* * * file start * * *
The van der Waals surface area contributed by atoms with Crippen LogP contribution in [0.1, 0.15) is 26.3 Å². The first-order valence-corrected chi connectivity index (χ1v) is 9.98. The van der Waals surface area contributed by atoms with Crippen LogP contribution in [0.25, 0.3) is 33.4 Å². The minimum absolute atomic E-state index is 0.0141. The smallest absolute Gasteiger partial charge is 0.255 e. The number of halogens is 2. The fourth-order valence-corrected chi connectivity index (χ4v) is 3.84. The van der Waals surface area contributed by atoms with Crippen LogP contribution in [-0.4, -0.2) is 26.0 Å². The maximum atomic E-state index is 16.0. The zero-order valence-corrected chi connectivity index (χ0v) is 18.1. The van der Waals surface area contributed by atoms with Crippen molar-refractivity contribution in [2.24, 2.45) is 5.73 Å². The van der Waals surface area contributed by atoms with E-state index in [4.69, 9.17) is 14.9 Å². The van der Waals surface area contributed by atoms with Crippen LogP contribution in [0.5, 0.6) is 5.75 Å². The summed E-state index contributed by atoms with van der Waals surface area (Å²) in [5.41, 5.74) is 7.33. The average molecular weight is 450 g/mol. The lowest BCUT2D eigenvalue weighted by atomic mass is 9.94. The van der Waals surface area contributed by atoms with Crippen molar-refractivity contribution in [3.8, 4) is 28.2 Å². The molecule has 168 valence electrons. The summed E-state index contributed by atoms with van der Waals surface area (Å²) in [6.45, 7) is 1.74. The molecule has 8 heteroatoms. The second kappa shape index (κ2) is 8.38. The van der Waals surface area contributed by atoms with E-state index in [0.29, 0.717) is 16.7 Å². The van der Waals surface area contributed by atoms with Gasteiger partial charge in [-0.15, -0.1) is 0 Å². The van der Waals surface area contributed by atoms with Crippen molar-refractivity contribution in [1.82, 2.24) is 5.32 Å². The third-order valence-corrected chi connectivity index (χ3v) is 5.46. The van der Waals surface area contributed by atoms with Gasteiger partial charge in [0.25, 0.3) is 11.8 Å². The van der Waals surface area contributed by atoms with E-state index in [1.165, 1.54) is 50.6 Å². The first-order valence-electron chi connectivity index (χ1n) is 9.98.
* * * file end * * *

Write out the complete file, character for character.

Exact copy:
The van der Waals surface area contributed by atoms with Crippen LogP contribution in [0.1, 0.15) is 26.3 Å². The first-order valence-corrected chi connectivity index (χ1v) is 9.98. The van der Waals surface area contributed by atoms with Crippen LogP contribution in [0.25, 0.3) is 33.4 Å². The minimum absolute atomic E-state index is 0.0141. The smallest absolute Gasteiger partial charge is 0.255 e. The number of halogens is 2. The fourth-order valence-corrected chi connectivity index (χ4v) is 3.84. The van der Waals surface area contributed by atoms with Crippen LogP contribution in [-0.4, -0.2) is 26.0 Å². The maximum atomic E-state index is 16.0. The zero-order valence-corrected chi connectivity index (χ0v) is 18.1. The van der Waals surface area contributed by atoms with Crippen molar-refractivity contribution in [2.24, 2.45) is 5.73 Å². The van der Waals surface area contributed by atoms with E-state index in [4.69, 9.17) is 14.9 Å². The van der Waals surface area contributed by atoms with Crippen LogP contribution in [0.5, 0.6) is 5.75 Å². The summed E-state index contributed by atoms with van der Waals surface area (Å²) in [5.41, 5.74) is 7.33. The average molecular weight is 450 g/mol. The lowest BCUT2D eigenvalue weighted by atomic mass is 9.94. The van der Waals surface area contributed by atoms with Crippen molar-refractivity contribution in [3.8, 4) is 28.2 Å². The molecule has 168 valence electrons. The summed E-state index contributed by atoms with van der Waals surface area (Å²) in [6.45, 7) is 1.74. The molecule has 8 heteroatoms. The second kappa shape index (κ2) is 8.38. The van der Waals surface area contributed by atoms with E-state index in [0.29, 0.717) is 16.7 Å². The van der Waals surface area contributed by atoms with Gasteiger partial charge in [-0.15, -0.1) is 0 Å². The van der Waals surface area contributed by atoms with Crippen molar-refractivity contribution in [1.82, 2.24) is 5.32 Å². The third-order valence-corrected chi connectivity index (χ3v) is 5.46. The van der Waals surface area contributed by atoms with Gasteiger partial charge in [0.25, 0.3) is 11.8 Å². The van der Waals surface area contributed by atoms with E-state index in [1.165, 1.54) is 50.6 Å². The first-order valence-electron chi connectivity index (χ1n) is 9.98.